In the last post you read about my job as a Wild Animal Park Ranger in New Jersey. In this post you will read about my disconnection from family after the Air Force and why I left Minnesota.
1972 – Miami Beach, Florida
I returned to Minnesota in August of 1972 and tried to marshal some enthusiasm from my buddies to go to Miami Beach, Florida to hang-out near the white, sandy beach and chase some girls. The topography along the Miami Beach coast had made a big impression on me one week-end while attending Air Force technical training in 1970 in Biloxi, Mississippi. My first experience smelling ocean salt, surfing and walking the beach, for me, was transformational. I proclaimed myself a beach person and vowed to never live far away from the beach. This was my mindset.
While others were zeroing-in on new careers or making wedding plans, I had just one thing on my mind, living near the beach. Unable to talk anyone else into going to Miami Beach, I made the plane trip by myself. I met two semi-lovely beach ladies who agreed to let me stay at their place near the ocean. More responsible now, that part of the story shall remain untold.
No Offense, But Minnesota Sucks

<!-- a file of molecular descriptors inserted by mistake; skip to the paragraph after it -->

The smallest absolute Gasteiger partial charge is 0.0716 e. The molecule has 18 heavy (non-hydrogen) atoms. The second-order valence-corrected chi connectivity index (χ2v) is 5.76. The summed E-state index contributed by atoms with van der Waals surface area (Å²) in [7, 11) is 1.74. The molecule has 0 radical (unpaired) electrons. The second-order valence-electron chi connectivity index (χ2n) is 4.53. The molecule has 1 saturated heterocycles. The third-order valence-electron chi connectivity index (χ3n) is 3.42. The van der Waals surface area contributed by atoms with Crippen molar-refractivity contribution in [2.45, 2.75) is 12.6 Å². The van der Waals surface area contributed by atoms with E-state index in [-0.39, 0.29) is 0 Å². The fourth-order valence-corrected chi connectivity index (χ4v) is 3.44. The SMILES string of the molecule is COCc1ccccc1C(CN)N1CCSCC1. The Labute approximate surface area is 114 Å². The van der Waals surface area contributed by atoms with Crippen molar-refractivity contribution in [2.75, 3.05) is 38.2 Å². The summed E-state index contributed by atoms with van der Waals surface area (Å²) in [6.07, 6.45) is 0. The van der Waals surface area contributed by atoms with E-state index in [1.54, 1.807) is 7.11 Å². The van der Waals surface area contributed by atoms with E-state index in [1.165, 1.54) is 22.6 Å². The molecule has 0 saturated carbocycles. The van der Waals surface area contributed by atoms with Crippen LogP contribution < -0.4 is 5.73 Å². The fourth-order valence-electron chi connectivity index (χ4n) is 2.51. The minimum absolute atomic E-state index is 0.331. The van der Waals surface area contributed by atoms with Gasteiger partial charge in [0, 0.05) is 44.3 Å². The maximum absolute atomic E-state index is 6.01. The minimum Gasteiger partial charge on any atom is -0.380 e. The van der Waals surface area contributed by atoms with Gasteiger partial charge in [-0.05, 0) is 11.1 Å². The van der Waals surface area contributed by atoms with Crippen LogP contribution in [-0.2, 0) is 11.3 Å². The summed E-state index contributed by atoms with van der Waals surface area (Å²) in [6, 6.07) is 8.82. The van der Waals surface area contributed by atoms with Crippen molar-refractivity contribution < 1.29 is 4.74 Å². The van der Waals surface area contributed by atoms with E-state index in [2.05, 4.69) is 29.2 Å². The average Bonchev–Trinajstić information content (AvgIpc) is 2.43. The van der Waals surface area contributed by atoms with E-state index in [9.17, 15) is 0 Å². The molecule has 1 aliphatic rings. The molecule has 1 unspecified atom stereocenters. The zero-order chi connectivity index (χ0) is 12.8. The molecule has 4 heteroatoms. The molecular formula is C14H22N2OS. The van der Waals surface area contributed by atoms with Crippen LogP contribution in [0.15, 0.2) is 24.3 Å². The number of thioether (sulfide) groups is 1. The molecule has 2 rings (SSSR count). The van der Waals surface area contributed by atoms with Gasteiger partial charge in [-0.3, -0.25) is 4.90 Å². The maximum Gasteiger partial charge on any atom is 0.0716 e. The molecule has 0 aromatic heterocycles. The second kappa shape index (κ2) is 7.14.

With the benefit of hindsight, I can now say that at 22 I was searching for something that didn’t exist – in Miami Beach, Florida anyway. I had left everything I knew – bad as I thought it was at the time – in Minnesota to join the Air Force. I had been discharged and tried to re-establish old ties at home, but no one seemed interested. I had said openly I didn’t see myself remaining in Minnesota and to some individuals, that was like an act of heresy. It was if I was a traitor to the Minnesota homeland. It was if I had violated the code. One that says, “You don’t leave.” You especially don’t declare openly that you can’t stand most things about the provincial attitudes of the folks who live there.
Not the Place, It Was Me Trying to Escape My Memories
I was also not in a relationship. This was the worst part. My friends had wives or girl friends. My brother Dean, and two sisters, Pam and Darla were married and had children. I felt completely disconnected. I suppose this was typical for military veterans, in 1972. What I needed was a deep relationship with someone who understood all of this. One that didn’t depend on these old Minnesota ties that were rooted in a culture of “You don’t leave”.
I needed a girl friend.
Do you live in the same state where you were born?
Next: Priscilla – An All Out Siren Who Smelled Like White Shoulders Perfume